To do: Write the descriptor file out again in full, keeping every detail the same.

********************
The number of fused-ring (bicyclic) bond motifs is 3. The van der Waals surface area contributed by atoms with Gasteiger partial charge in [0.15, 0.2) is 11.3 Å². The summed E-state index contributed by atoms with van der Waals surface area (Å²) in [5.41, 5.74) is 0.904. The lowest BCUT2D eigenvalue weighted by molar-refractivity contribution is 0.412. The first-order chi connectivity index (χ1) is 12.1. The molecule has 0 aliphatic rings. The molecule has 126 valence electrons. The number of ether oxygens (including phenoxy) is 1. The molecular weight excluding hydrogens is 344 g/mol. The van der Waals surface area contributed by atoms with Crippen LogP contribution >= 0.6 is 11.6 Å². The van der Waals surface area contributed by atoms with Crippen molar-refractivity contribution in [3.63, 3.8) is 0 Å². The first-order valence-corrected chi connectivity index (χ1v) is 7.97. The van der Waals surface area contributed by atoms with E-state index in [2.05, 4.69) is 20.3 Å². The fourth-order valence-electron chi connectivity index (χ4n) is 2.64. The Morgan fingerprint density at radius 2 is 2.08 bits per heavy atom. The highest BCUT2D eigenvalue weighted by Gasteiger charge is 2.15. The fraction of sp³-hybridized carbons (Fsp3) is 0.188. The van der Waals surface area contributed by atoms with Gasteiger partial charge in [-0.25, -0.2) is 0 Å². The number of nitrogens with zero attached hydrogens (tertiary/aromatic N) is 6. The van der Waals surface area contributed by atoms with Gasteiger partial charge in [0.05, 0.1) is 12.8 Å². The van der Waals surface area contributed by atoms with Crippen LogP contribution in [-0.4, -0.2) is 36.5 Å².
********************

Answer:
The number of fused-ring (bicyclic) bond motifs is 3. The van der Waals surface area contributed by atoms with Gasteiger partial charge in [0.15, 0.2) is 11.3 Å². The summed E-state index contributed by atoms with van der Waals surface area (Å²) in [5.41, 5.74) is 0.904. The lowest BCUT2D eigenvalue weighted by molar-refractivity contribution is 0.412. The first-order chi connectivity index (χ1) is 12.1. The molecule has 0 aliphatic rings. The molecule has 126 valence electrons. The number of ether oxygens (including phenoxy) is 1. The molecular weight excluding hydrogens is 344 g/mol. The van der Waals surface area contributed by atoms with Crippen LogP contribution >= 0.6 is 11.6 Å². The van der Waals surface area contributed by atoms with Crippen molar-refractivity contribution in [3.63, 3.8) is 0 Å². The first-order valence-corrected chi connectivity index (χ1v) is 7.97. The van der Waals surface area contributed by atoms with E-state index in [2.05, 4.69) is 20.3 Å². The fourth-order valence-electron chi connectivity index (χ4n) is 2.64. The Morgan fingerprint density at radius 2 is 2.08 bits per heavy atom. The highest BCUT2D eigenvalue weighted by Gasteiger charge is 2.15. The fraction of sp³-hybridized carbons (Fsp3) is 0.188. The van der Waals surface area contributed by atoms with Gasteiger partial charge in [-0.25, -0.2) is 0 Å². The number of nitrogens with zero attached hydrogens (tertiary/aromatic N) is 6. The van der Waals surface area contributed by atoms with Gasteiger partial charge in [0.05, 0.1) is 12.8 Å². The van der Waals surface area contributed by atoms with Crippen LogP contribution in [-0.4, -0.2) is 36.5 Å².